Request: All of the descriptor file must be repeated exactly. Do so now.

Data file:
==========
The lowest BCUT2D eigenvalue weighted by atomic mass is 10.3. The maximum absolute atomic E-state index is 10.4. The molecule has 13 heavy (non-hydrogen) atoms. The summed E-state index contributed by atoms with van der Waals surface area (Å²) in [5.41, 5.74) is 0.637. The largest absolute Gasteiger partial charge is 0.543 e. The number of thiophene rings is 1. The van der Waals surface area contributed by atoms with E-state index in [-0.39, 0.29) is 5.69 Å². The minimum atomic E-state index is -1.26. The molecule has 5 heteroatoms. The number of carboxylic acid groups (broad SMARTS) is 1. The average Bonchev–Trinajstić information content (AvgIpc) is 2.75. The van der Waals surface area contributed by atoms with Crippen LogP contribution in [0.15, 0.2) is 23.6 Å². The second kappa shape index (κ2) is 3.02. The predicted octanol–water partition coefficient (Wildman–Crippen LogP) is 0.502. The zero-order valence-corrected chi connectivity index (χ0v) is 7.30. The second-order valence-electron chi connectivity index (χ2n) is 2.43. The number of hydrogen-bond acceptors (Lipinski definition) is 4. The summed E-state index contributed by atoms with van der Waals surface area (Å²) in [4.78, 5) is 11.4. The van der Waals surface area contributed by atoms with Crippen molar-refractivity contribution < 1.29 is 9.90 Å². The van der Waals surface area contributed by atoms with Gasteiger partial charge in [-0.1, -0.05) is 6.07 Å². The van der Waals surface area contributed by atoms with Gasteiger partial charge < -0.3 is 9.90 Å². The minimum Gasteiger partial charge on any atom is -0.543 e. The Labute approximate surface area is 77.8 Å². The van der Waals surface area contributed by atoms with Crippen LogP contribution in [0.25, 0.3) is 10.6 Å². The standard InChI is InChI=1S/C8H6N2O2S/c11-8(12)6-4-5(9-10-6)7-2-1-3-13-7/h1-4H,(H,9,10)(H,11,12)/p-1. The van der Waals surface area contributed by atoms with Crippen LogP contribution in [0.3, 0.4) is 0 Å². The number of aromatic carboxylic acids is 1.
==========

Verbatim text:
The lowest BCUT2D eigenvalue weighted by atomic mass is 10.3. The maximum absolute atomic E-state index is 10.4. The molecule has 13 heavy (non-hydrogen) atoms. The summed E-state index contributed by atoms with van der Waals surface area (Å²) in [5.41, 5.74) is 0.637. The largest absolute Gasteiger partial charge is 0.543 e. The number of thiophene rings is 1. The van der Waals surface area contributed by atoms with E-state index in [-0.39, 0.29) is 5.69 Å². The minimum atomic E-state index is -1.26. The molecule has 5 heteroatoms. The number of carboxylic acid groups (broad SMARTS) is 1. The average Bonchev–Trinajstić information content (AvgIpc) is 2.75. The van der Waals surface area contributed by atoms with Crippen LogP contribution in [0.15, 0.2) is 23.6 Å². The second kappa shape index (κ2) is 3.02. The predicted octanol–water partition coefficient (Wildman–Crippen LogP) is 0.502. The zero-order valence-corrected chi connectivity index (χ0v) is 7.30. The second-order valence-electron chi connectivity index (χ2n) is 2.43. The number of hydrogen-bond acceptors (Lipinski definition) is 4. The summed E-state index contributed by atoms with van der Waals surface area (Å²) in [4.78, 5) is 11.4. The van der Waals surface area contributed by atoms with Crippen molar-refractivity contribution < 1.29 is 9.90 Å². The van der Waals surface area contributed by atoms with Gasteiger partial charge in [-0.1, -0.05) is 6.07 Å². The van der Waals surface area contributed by atoms with Gasteiger partial charge < -0.3 is 9.90 Å². The minimum Gasteiger partial charge on any atom is -0.543 e. The Labute approximate surface area is 77.8 Å². The van der Waals surface area contributed by atoms with Crippen LogP contribution in [0.25, 0.3) is 10.6 Å². The standard InChI is InChI=1S/C8H6N2O2S/c11-8(12)6-4-5(9-10-6)7-2-1-3-13-7/h1-4H,(H,9,10)(H,11,12)/p-1. The van der Waals surface area contributed by atoms with Crippen LogP contribution in [0.3, 0.4) is 0 Å². The number of aromatic carboxylic acids is 1.